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What’s it Worth? Pricing your Stock Photos

Stock PhotographyOut of the blue a business contacts you wanting to use one of your pics. They have seen it at your web site, on your blog or at an exhibition and are requesting availability and price. After the warm glow wears off how do work out what it is worth? What can you ask for and still get the sale? But you don’t want to give it away, do you?

Firstly they are not buying a print. They are requesting the right to use your pic a multiple number of times in a way that will enhance their business and their sales. They will handle the printing side of things you are just providing the image. So the question really is what is it worth to them?

To determine this you need more information.

What is its intended use: Advertising or editorial?

Specific use: Newspaper & magazine ads, packaging, point of sale, brochures etc for Advertising (remember if it is for advertising you will need model releases for any recognizable people); Books, newspaper or magazine story illustration, news letters etc for Editorial.

Size and Placement: Full page, half page, quarter page or spot, front cover, back cover, inside.
Distribution: How many impressions and/or times will it be used. If in a newspaper or magazine what is the circulation? If it is packaging, how many bottles of wine will your image label?

Exclusivity: Can you sell the image to a competitor or does the company want exclusive use and if so for how long?
Once this information is in place you are in a position to calculate the value of your image to the company. There are several places on the net that can help, Stock Photography Price Calculator is one. Use of this calculator will get you a high, average and low price based on current market expectations which you can use for your negotiations.

When I contact the enquiring business for the above information I usually ask, in that initial email, what their intended spend is on the project. Mainly to get an idea of how professional they are. If they indicate the overall budget for the project, 20% to 25% will be for resources, just be aware that your image is part not all of the resources. If they don’t have a budget,  If the business is unknown to you or it is your first dealing with them, asking for your money up front is not out of the question. It can also be a face saving tactic when being pushed for a lower price that you feel is their top offer. If you are offering payment at a later date, it is essential that you include on your invoice “licensed rights are not assigned until the invoice is paid in full.” This will give you some sort of fall back position if the money never arrives.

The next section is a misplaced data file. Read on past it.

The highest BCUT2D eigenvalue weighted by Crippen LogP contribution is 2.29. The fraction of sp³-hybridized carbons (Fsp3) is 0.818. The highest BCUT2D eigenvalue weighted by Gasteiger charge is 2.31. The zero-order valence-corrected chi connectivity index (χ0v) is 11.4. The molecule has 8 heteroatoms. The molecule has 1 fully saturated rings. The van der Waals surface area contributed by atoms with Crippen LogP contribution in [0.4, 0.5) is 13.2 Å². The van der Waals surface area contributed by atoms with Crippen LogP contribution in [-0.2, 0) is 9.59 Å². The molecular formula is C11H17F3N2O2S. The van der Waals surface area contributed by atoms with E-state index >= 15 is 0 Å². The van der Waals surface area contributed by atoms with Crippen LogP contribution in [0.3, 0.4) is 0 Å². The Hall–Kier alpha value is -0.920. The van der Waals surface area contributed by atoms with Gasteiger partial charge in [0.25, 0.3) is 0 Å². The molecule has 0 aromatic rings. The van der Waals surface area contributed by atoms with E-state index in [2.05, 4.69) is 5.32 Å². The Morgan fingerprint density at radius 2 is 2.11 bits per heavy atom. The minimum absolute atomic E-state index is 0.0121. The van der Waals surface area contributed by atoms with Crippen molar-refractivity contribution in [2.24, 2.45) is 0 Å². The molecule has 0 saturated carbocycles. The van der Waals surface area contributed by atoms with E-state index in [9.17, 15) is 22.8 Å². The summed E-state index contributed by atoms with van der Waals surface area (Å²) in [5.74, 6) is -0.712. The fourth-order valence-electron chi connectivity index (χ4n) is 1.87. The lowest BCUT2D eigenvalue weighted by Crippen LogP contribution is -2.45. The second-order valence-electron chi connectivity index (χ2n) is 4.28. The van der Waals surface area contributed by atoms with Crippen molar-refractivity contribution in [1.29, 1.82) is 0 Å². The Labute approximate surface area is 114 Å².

Beware of the old chestnut of “we will be buying a lot more of this type of image in the future, can you do something about the price”. My response to this one is along the lines that I give discounts to regular buyers and a regular buyer is one with a history of 5 or more purchases. To the exposure I will get, just think of the dollars in the bank in the future, argument my response is I have to pay my bills now. I mean who really does the read the photo byline on a wine bottle label?

Don’t forget this is a business negotiation, the buyers job is to get the Design Training they can, your job, apart from making the pics, is to get the best price you can for your image.


March 31, 2009 - Posted by | Design Training, Stock Photography, Web Design | , , , , , , , , , , ,

1 Comment »

  1. Really good post and information. I would add, know ahead of time how you are going to get paid. I recently did one transaction for a web designer in Estonia. We agreed on a price, I delivered and now he is insisting I bill his client, also in Estonia. How do I get paid? How do I make sure I get paid? This should have all been worked out BEFORE I delivered the job…silly me!

    Comment by john lund | March 31, 2009 | Reply

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